Study Shows that Sleep Helps the Immune System
In the past, research has shown that good quality sleep helps our memories, and now it has revealed that it also helps our immune system. A new study shows that the memory and the immune system share common factors which make sleep beneficial for both.
Professor Jan Born, of the University of Tubingen, says that both our memories and immune systems operate by processing information. They both initially take information in a short-term store, which then moves to longer term storage as we sleep.
The immune system creates memories by collecting fragments from bacteria or viruses to create what are called memory T-cells. These help the body recognise previous infections so that it can react to them quickly.
The study authors say that like information for the memory, this information for the immune system is encoded while we sleep, so as not to interfere with the more acute information processing that happens while we are awake.
Professor Born explains: “While it has been known for a long time that sleep supports long-term memory formation in the psychological domain, the ideas that long-term memory formation is a function of sleep effective in all organismic systems is in our view entirely new. We consider our approach toward a unifying concept of biological long-term memory formation, in which sleep plays a critical role, a new development in sleep research and memory research.”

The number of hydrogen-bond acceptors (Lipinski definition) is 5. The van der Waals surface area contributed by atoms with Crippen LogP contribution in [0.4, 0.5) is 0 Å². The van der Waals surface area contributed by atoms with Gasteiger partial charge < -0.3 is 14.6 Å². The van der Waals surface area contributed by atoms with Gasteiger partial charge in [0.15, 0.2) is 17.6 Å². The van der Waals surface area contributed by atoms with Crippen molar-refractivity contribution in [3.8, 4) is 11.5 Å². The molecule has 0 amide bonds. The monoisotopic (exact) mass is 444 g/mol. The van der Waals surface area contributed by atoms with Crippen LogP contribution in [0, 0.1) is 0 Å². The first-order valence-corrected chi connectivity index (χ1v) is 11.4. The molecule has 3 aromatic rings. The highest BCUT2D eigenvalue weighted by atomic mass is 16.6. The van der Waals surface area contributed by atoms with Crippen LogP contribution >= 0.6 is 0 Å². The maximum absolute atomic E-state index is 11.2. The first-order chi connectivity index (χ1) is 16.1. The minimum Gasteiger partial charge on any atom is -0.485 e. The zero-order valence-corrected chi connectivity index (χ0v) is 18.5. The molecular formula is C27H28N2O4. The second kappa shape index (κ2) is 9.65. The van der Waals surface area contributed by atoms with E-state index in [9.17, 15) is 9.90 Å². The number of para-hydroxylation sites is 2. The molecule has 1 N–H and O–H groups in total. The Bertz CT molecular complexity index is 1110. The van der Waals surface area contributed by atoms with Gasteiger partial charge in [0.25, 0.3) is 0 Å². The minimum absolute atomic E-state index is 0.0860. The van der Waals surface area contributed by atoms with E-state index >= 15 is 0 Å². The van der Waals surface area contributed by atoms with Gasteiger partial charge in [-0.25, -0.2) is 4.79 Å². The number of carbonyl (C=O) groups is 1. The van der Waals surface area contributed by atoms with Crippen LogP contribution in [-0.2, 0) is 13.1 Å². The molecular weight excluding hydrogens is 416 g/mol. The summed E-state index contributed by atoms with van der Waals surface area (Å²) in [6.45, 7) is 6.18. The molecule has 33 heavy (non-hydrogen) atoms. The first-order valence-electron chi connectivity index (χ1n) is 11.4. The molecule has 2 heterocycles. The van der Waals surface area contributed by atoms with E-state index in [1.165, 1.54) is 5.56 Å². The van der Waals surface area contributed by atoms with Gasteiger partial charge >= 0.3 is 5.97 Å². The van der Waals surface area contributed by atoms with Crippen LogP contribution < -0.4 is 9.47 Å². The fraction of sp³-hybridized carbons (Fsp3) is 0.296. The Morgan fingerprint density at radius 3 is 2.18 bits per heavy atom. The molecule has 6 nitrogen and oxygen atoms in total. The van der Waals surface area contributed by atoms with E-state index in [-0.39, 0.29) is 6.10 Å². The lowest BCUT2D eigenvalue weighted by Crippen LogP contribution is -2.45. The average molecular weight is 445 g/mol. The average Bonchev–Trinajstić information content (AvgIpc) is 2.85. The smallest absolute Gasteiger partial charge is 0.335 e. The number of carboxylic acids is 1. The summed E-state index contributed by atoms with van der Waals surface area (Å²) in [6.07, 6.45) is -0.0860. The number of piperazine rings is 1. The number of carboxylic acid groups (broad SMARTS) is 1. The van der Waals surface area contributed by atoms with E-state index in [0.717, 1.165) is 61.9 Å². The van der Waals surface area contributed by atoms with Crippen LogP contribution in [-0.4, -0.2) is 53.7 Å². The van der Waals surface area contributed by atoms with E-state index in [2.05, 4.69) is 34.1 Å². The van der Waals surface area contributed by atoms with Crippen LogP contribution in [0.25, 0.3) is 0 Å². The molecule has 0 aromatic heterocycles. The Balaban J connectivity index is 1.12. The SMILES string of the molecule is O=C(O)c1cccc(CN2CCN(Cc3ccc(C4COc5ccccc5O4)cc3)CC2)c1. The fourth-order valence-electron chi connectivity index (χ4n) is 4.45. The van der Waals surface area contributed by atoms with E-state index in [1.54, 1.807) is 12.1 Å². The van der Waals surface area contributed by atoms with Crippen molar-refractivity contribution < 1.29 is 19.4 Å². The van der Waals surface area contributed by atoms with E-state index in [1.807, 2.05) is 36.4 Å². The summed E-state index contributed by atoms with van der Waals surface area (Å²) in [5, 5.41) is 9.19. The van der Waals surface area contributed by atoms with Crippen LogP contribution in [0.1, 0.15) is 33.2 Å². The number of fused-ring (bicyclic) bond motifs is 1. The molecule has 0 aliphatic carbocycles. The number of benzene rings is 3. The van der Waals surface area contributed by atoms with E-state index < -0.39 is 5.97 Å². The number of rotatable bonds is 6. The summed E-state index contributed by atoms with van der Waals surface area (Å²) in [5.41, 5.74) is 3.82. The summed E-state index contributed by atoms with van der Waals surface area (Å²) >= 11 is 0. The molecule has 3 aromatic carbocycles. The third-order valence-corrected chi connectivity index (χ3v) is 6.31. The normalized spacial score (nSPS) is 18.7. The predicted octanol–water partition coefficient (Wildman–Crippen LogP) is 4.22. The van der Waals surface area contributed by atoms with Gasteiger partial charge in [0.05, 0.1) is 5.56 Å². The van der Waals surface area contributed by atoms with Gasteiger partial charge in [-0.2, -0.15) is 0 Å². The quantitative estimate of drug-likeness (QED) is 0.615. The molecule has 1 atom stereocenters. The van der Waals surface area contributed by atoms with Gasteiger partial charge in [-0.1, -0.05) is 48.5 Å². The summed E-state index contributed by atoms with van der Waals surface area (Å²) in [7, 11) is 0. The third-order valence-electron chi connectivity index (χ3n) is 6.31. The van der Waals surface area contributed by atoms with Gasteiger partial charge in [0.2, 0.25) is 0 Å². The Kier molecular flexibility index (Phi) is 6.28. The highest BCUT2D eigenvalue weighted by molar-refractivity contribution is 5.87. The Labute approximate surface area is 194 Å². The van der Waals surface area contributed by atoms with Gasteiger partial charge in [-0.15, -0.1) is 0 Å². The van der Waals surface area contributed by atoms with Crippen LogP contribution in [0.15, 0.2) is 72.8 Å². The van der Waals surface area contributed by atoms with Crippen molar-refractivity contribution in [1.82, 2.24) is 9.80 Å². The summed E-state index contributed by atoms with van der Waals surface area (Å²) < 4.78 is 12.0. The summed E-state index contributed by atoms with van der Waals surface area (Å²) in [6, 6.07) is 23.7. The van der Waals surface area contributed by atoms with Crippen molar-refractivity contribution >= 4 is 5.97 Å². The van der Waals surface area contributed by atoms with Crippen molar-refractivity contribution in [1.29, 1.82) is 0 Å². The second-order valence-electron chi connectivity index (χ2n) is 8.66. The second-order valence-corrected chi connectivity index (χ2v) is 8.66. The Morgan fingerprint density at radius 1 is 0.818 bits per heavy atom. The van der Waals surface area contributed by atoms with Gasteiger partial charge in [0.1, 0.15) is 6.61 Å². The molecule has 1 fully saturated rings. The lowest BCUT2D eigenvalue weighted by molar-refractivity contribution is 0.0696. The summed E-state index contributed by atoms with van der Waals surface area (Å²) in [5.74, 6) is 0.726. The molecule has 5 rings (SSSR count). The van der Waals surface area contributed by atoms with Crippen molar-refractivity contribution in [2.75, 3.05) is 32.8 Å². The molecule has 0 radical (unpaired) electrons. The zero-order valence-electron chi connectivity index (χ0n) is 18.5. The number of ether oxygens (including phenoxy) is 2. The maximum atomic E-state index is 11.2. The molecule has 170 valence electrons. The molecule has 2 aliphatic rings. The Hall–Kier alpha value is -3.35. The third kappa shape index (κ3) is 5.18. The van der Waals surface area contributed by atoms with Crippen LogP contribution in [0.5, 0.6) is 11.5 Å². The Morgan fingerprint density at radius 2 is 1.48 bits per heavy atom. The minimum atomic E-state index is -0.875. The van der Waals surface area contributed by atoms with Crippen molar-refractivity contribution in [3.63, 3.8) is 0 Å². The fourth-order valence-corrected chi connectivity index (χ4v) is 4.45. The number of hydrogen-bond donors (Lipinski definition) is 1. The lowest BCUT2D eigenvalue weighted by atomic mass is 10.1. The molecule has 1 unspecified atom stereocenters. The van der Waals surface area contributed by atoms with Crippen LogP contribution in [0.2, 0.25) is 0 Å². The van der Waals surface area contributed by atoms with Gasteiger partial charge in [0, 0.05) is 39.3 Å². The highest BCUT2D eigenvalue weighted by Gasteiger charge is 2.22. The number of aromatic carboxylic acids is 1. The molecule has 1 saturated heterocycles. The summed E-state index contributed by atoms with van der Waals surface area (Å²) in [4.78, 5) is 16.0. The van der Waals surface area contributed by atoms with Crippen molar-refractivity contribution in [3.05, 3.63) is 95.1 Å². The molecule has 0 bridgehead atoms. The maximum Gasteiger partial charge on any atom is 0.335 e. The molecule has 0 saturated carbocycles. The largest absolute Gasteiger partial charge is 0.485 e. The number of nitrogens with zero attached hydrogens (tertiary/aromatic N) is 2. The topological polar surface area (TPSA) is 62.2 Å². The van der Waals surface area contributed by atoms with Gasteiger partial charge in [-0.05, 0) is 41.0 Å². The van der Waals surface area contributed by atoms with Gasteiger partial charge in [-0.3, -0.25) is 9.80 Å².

The clear implication of the new findings is that sleep deprivation makes the body more vulnerable to illness.
“If we didn’t sleep, then the immune system might focus on the wrong parts of the pathogen,” says Professor Born. “For example, many viruses can easily mutate some parts of their proteins to escape from immune responses.”
He adds that the study’s findings are a step towards better understanding the immune system – something that will aid the development of various vaccines.